Exactly a century after ecstasy was first patented, Health Canada has approved the drug’s import for the first Canadian study using the illegal substance in trauma survivors’ therapy. The decision to allow two Vancouver therapists to import nine grams of MDMA from a laboratory in Switzerland — one of only two such permitted facilities worldwide — will kickstart the first experiment with the euphoria-and-empathy-producing drug in B.C. on Jan. 1, according to a Health Canada email obtained by the National Post , dated Nov. 23. “I don’t know if we’ll have to wait until the MDMA is actually in our hands, but we’ve got a whole list of people who want to come to do it,” Dr. Ingrid Pacey, one of the researchers, told the Post . “There’s a part of me that still doesn’t quite believe it. When the MDMA arrives from Switzerland … when it finally lands on Canadian soil, then I’ll be certain.” Ecstasy to be used in Canadian study into post-traumatic stress disorder | Canada
PTSD and MDMA Therapy - Medical Uses of Ecstasy MDMA, the active ingredient in the drug Ecstasy, has been reviled as a menace and even a killer. Now some therapists claim it can help light the way out of a traumatic past. Photo: Dan Saelinger
8 March 2012 Last updated at 21:44 ET Could LSD be used to treat alcoholism? One dose of the hallucinogenic drug LSD could help alcoholics give up drinking, according to an analysis of studies performed in the 1960s. A study, presented in the Journal of Psychopharmacology , looked at data from six trials and more than 500 patients. LSD 'helps alcoholics to give up drinking'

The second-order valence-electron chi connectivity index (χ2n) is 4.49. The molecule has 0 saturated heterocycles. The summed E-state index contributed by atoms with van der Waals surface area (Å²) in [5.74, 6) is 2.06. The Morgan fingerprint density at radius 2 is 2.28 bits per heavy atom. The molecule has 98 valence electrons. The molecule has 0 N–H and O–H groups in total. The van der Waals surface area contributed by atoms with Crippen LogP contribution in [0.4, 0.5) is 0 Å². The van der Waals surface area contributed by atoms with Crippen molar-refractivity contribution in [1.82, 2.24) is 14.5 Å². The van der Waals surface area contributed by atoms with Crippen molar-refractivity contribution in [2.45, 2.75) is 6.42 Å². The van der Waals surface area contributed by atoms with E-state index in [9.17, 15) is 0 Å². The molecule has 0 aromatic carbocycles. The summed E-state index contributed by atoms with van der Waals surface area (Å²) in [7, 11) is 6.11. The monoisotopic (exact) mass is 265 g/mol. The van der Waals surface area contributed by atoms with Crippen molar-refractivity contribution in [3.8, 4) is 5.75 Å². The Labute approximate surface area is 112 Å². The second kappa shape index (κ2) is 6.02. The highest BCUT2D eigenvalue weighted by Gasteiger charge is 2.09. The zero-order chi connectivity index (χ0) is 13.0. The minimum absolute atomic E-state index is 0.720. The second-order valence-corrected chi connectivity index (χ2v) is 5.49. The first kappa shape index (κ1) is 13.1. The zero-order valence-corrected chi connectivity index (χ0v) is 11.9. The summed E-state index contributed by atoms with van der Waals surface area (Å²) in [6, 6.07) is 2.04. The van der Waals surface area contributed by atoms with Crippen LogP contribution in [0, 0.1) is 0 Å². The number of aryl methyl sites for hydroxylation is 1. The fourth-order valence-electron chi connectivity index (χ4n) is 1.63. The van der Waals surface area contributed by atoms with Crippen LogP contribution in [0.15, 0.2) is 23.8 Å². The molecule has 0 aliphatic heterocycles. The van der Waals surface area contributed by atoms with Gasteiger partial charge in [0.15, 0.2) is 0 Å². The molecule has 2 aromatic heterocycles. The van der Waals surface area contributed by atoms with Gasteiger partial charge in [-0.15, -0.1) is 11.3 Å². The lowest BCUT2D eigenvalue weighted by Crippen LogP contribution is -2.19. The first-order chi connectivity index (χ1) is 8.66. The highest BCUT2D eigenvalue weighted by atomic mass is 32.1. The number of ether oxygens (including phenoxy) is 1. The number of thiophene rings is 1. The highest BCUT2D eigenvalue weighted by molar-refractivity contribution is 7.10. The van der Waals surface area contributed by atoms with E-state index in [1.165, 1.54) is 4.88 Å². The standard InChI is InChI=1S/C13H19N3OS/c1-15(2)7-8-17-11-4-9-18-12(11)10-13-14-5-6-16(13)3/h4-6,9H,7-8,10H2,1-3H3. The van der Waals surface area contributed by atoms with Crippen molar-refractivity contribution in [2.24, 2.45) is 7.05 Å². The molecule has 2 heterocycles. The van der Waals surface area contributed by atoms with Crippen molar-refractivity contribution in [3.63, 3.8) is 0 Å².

How Psychedelic Drugs Can Help Patients Face Death As her fears intensified, Sakuda learned of a study being conducted by Charles Grob, a psychiatrist and researcher at Harbor-U.C.L.A. Medical Center who was administering psilocybin — an active component of magic mushrooms — to end-stage patients to see if it could reduce their fear of death. Twenty-two months before she died, Sakuda became one of Grob’s 12 subjects. When the research was completed in 2008 — (and published in the Archives of General Psychiatry last year) — the results showed that administering psilocybin to terminally ill subjects could be done safely while reducing the subjects’ anxiety and depression about their impending deaths. Grob’s interest in the power of psychedelics to mitigate mortality’s sting is not just the obsession of one lone researcher. Dr.